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Olivia Munn Spoke Out About A Sex Offender In Her Movie “Predator”—And Got No Support From Her Co-Stars

by Francesca Volpe

The latest news regarding Shane Black’s reboot of 20th Century Fox’s Predator franchise gives the film’s title a more sinister meaning. On September 6th, The Los Angeles Times reported that the studio cut a scene featuring Olivia Munn and Steven Wilder Striegel, a longtime friend of Black. After filming, Munn discovered that Streigel is a registered sex offender: in 2010, Striegel pleaded guilty to risk of injury to a child and enticing a minor by computer in response to allegations of his attempts to seduce a 14-year-old girl into a sexual relationship. Striegel served six months in prison.

After Munn shared this information with her lawyer and manager, Fox studio executives were quick to remove Striegel from the film. In a statement to The Los Angeles Times, a Fox spokesperson said, “Our studio was not aware of Mr. Striegel’s background when he was hired. We were not aware of his background during the casting process due to legal limitations that impede studios from running background checks on actors.” However, Shane Black was well aware that his friend is a registered sex offender and originally issued a defense saying, “I personally chose to help a friend,” but later released a follow-up statement and apology.

Munn told The Los Angeles Times that she found the ordeal “both surprising and unsettling that Shane Black, our director, did not share this information to the cast, crew, or Fox Studios prior to, during, or after production.” She then had to go to Toronto International Film Festival to promote the film, explaining on Twitter that she’s contactually obligated to do so. However, Munn found that she had to do interviews alone (save for one with eleven-year-old Jacob Tremblay). According to The Hollywood Reporter, most of Munn’s co-stars chose to withdraw from scheduled interviews, likely because of the controversy surrounding the deleted scene.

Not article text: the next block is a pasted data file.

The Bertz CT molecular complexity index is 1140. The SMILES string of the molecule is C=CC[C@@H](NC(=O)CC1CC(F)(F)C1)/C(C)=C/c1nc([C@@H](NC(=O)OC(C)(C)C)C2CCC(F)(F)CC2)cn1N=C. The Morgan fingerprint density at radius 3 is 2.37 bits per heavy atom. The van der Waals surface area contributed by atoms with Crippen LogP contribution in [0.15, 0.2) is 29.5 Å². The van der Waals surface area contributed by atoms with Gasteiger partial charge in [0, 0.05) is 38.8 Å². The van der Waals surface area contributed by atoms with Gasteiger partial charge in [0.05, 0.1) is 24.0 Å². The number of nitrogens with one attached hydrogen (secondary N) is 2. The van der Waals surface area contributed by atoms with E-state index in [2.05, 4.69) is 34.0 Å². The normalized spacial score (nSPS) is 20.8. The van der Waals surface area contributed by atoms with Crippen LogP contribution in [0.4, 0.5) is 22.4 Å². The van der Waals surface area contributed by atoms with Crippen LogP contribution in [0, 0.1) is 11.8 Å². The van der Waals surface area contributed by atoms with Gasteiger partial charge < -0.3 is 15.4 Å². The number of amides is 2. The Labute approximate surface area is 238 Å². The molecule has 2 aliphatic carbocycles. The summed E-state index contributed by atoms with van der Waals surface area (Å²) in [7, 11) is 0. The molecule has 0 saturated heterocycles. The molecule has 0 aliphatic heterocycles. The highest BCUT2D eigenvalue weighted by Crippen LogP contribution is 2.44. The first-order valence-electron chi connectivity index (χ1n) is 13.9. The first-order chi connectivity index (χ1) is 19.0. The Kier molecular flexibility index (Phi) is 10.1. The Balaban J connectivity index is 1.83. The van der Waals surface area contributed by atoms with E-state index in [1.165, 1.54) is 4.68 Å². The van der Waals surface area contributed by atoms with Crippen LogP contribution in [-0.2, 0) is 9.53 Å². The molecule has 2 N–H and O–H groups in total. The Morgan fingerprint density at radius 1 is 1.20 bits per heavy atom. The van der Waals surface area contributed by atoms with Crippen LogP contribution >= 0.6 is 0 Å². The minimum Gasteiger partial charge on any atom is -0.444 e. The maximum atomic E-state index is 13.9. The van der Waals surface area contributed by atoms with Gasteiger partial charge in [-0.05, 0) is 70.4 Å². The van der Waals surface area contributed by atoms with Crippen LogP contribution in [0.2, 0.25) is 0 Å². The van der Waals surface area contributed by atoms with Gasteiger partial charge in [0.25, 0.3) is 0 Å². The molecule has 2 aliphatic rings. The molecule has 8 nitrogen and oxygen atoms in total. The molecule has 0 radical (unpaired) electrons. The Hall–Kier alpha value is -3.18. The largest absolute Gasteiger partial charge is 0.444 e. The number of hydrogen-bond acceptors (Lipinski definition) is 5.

After finishing an interview with Tremblay, Munn sat down for a solo interview with The Hollywood Reporter in which she discussed what transpired after the initial bombshell, as well as her justified disappointment in Shane Black and her fellow cast members. What’s important to note here is that no matter how shocking and uncomfortable this news was for the entire production staff, Munn immediately emphasized that “It’s been most tough on the Jane Doe that was in the story because the victim is the victim. Whatever she’s gone through the subsequent years is most important to me.”

When asked about how difficult it’s been to deal with this incident with the rest of the cast and Shane Black, Munn does not mince her words, saying, “I don’t know why this has to be such a hard fight. I do feel like I’ve been treated by some people that I’m the one who went to jail or I’m the one that put this guy on set… I don’t know how to pretend, I don’t know how to skirt around the issue. I just know how to be honest about it. It’s a very lonely feeling to be sitting here by myself when I should be sitting here with the rest of the cast.” She added that while she appreciates Black’s apology, she would have preferred to receive it directly as opposed to reading it on the internet.

After the Hollywood Reporter interview was published, Munn’s Predator costar Sterling K. Brown gave a statement supporting her on Twitter, and Keegan-Michael Key’s representative gave a statement to the Hollywood Reporter saying Key had reached out to Munn privately to support her the week before. Predator cast members Boyd Holbrook, Trevante Rhodes, and Thomas Jane have not commented. 

In response to questions regarding a more structured hiring system to prevent such things, Munn specifies that the industry’s top executives cannot be relied on to make changes as “they are the people who created this disparity in the first place.” She credits people on the internet for keeping the outrage and the conversations alive. “If the fans and public keep expressing that they won’t go support people who are abusers or organizations or companies that support that, then that will make them change.” 

Photo Credit: Gage Skidmore from Peoria, AZ, United States of America

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